Jared Leto, usually an indie darling, will put his method acting abilities to the test. The role should let him do what he does best; transform and disappear into a role known for mood shifts and dynamic theatrical range.
From the very beginning, Morbius was a vampire distinguished by his origin story. Once Michael Morbius, noted Greek scientist, he attempted to find a cure for a fatal blood disease by injecting himself with a serum derived from bats. This goes spectacularly wrong, and he is transformed into a vampire with a taste for human blood.
In this way, Morbius is a vampire that is only truly similar to the supernatural predators of legend because of his sharp fangs, clawed hands, and feral ferocity when feeding on his victims. But he is a “Living Vampire” with a heartbeat and not the “Undead”.
Since the film has Morbius as an anti-hero, he has to go up against an actual supervillain. Matt Smith, who was the eleventh incarnation of Doctor Who on the long-running Doctor Who series will play Loxias Crown. He is Morbius’s best friend who suffers from the same blood disease and is searching for a cure.
Since Matt Smith is known for playing good guys, it will be nice to see him stretch his range in a villain role, one which may be the basis for the villain “Hunger” in several Spider-Man comics that also acquires vampire-like powers but uses them for evil.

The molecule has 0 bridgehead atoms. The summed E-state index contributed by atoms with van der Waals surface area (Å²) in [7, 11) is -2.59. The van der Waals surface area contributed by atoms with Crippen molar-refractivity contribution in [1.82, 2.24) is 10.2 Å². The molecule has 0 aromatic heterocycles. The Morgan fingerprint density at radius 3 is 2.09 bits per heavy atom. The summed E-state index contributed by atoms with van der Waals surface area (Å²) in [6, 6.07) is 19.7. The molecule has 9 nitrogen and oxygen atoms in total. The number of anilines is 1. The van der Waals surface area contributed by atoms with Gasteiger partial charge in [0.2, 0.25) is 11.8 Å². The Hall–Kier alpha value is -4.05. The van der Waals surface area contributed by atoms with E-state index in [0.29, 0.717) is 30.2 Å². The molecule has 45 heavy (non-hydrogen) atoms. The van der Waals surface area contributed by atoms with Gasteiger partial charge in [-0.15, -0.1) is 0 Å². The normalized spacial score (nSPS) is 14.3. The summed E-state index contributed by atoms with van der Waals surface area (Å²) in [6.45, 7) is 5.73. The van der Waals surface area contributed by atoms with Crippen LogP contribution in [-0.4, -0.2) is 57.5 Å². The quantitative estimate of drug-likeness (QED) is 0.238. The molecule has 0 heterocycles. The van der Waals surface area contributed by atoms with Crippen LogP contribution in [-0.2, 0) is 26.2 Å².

After succumbing to the effects of the bat-derived serum he thought would cure his blood disease, Michael Morbius finds himself in possession of certain abilities. Namely, super speed, super strength, and incredibly healing powers.
It’s important to note that these aren’t to be confused with the mystical powers of typical vampires. He can’t turn himself into smoke, or a wolf, or a dozen bats, and he can’t hypnotize people by staring into their eyes. He also can’t live forever, because he’s a human with vampire characteristics, not an immortal creature.
Since his debut in the ‘70s with The Amazing Spider-Man #101, the origins of Michael Morbius haven’t changed. Stan Lee specified that he be a costumed character, in the vein of Dracula, but beyond that, editor Roy Thomas and penciler Gil Kane could envision anything they wanted.
Their choice was to make a villain that dressed like Dracula and looked like Western star Jack Palace (Shane, City Slickers). He was a sympathetic antagonist at first, but later became more bloodthirsty as his vampire affliction fought for control over his more human side.
Given that Morbius the Living Vampire came into being in the ‘70s, a time when Hammer Studios horror films reigned supreme by adapting highly melodramatic pieces of gothic literature, the vocabulary and tone of the comics were very theatrical.
Modern incarnations of Morbius with him wearing more contemporary clothing have not been as popular as the uber gothic version of the past, and the success of other moody films like Interview with a Vampire and Bram Stoker’s Dracula, as well as series like Castlevania might indicate they choose that vintage gothic ambiance.